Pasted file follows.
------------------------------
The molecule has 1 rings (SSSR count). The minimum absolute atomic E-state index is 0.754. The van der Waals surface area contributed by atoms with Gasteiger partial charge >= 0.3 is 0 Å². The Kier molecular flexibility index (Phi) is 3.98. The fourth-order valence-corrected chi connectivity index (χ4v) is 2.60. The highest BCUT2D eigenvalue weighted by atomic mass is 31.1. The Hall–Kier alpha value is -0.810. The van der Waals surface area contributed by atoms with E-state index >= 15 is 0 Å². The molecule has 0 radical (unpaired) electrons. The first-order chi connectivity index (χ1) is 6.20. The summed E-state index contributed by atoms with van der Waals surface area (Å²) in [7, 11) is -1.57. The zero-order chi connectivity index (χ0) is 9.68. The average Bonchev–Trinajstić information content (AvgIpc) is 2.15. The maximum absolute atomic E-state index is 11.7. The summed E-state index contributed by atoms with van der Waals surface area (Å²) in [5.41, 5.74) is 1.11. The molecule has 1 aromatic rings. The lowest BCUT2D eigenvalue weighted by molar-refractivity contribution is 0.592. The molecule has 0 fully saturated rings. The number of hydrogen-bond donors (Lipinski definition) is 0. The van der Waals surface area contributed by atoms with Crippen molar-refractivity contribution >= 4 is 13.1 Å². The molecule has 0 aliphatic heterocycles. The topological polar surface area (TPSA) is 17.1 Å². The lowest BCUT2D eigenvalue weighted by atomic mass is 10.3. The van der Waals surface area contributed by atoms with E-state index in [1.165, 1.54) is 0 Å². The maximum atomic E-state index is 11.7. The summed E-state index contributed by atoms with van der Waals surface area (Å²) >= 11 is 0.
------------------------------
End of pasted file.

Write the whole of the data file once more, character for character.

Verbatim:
The molecule has 1 rings (SSSR count). The minimum absolute atomic E-state index is 0.754. The van der Waals surface area contributed by atoms with Gasteiger partial charge >= 0.3 is 0 Å². The Kier molecular flexibility index (Phi) is 3.98. The fourth-order valence-corrected chi connectivity index (χ4v) is 2.60. The highest BCUT2D eigenvalue weighted by atomic mass is 31.1. The Hall–Kier alpha value is -0.810. The van der Waals surface area contributed by atoms with E-state index >= 15 is 0 Å². The molecule has 0 radical (unpaired) electrons. The first-order chi connectivity index (χ1) is 6.20. The summed E-state index contributed by atoms with van der Waals surface area (Å²) in [7, 11) is -1.57. The zero-order chi connectivity index (χ0) is 9.68. The average Bonchev–Trinajstić information content (AvgIpc) is 2.15. The maximum absolute atomic E-state index is 11.7. The summed E-state index contributed by atoms with van der Waals surface area (Å²) in [5.41, 5.74) is 1.11. The molecule has 1 aromatic rings. The lowest BCUT2D eigenvalue weighted by molar-refractivity contribution is 0.592. The molecule has 0 fully saturated rings. The number of hydrogen-bond donors (Lipinski definition) is 0. The van der Waals surface area contributed by atoms with Crippen molar-refractivity contribution >= 4 is 13.1 Å². The molecule has 0 aliphatic heterocycles. The topological polar surface area (TPSA) is 17.1 Å². The lowest BCUT2D eigenvalue weighted by atomic mass is 10.3. The van der Waals surface area contributed by atoms with E-state index in [1.165, 1.54) is 0 Å². The maximum atomic E-state index is 11.7. The summed E-state index contributed by atoms with van der Waals surface area (Å²) >= 11 is 0.